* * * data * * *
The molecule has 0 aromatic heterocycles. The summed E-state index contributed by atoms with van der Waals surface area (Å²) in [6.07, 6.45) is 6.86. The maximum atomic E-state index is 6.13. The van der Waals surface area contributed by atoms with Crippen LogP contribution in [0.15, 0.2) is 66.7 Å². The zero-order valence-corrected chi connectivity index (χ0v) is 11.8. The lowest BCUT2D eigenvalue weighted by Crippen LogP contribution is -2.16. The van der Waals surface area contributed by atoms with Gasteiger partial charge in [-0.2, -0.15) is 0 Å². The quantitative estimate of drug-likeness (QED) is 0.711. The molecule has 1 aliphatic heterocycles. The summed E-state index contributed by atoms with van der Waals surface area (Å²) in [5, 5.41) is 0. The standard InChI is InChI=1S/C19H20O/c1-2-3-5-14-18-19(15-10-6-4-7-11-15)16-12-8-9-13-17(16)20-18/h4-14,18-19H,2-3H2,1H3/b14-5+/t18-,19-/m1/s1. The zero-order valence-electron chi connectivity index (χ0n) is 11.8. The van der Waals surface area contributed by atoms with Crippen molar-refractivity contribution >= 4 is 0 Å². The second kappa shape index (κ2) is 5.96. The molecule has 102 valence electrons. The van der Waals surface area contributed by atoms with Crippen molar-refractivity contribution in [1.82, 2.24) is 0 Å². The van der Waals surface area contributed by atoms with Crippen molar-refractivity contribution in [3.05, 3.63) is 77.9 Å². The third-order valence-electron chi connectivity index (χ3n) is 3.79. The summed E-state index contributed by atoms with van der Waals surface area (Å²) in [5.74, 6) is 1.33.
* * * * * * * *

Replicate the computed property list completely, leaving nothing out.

The molecule has 0 aromatic heterocycles. The summed E-state index contributed by atoms with van der Waals surface area (Å²) in [6.07, 6.45) is 6.86. The maximum atomic E-state index is 6.13. The van der Waals surface area contributed by atoms with Crippen LogP contribution in [0.15, 0.2) is 66.7 Å². The zero-order valence-corrected chi connectivity index (χ0v) is 11.8. The lowest BCUT2D eigenvalue weighted by Crippen LogP contribution is -2.16. The van der Waals surface area contributed by atoms with Gasteiger partial charge in [-0.2, -0.15) is 0 Å². The quantitative estimate of drug-likeness (QED) is 0.711. The molecule has 1 aliphatic heterocycles. The summed E-state index contributed by atoms with van der Waals surface area (Å²) in [5, 5.41) is 0. The standard InChI is InChI=1S/C19H20O/c1-2-3-5-14-18-19(15-10-6-4-7-11-15)16-12-8-9-13-17(16)20-18/h4-14,18-19H,2-3H2,1H3/b14-5+/t18-,19-/m1/s1. The zero-order valence-electron chi connectivity index (χ0n) is 11.8. The van der Waals surface area contributed by atoms with Crippen molar-refractivity contribution >= 4 is 0 Å². The second kappa shape index (κ2) is 5.96. The molecule has 102 valence electrons. The van der Waals surface area contributed by atoms with Crippen molar-refractivity contribution in [1.82, 2.24) is 0 Å². The van der Waals surface area contributed by atoms with Crippen molar-refractivity contribution in [3.05, 3.63) is 77.9 Å². The third-order valence-electron chi connectivity index (χ3n) is 3.79. The summed E-state index contributed by atoms with van der Waals surface area (Å²) in [5.74, 6) is 1.33.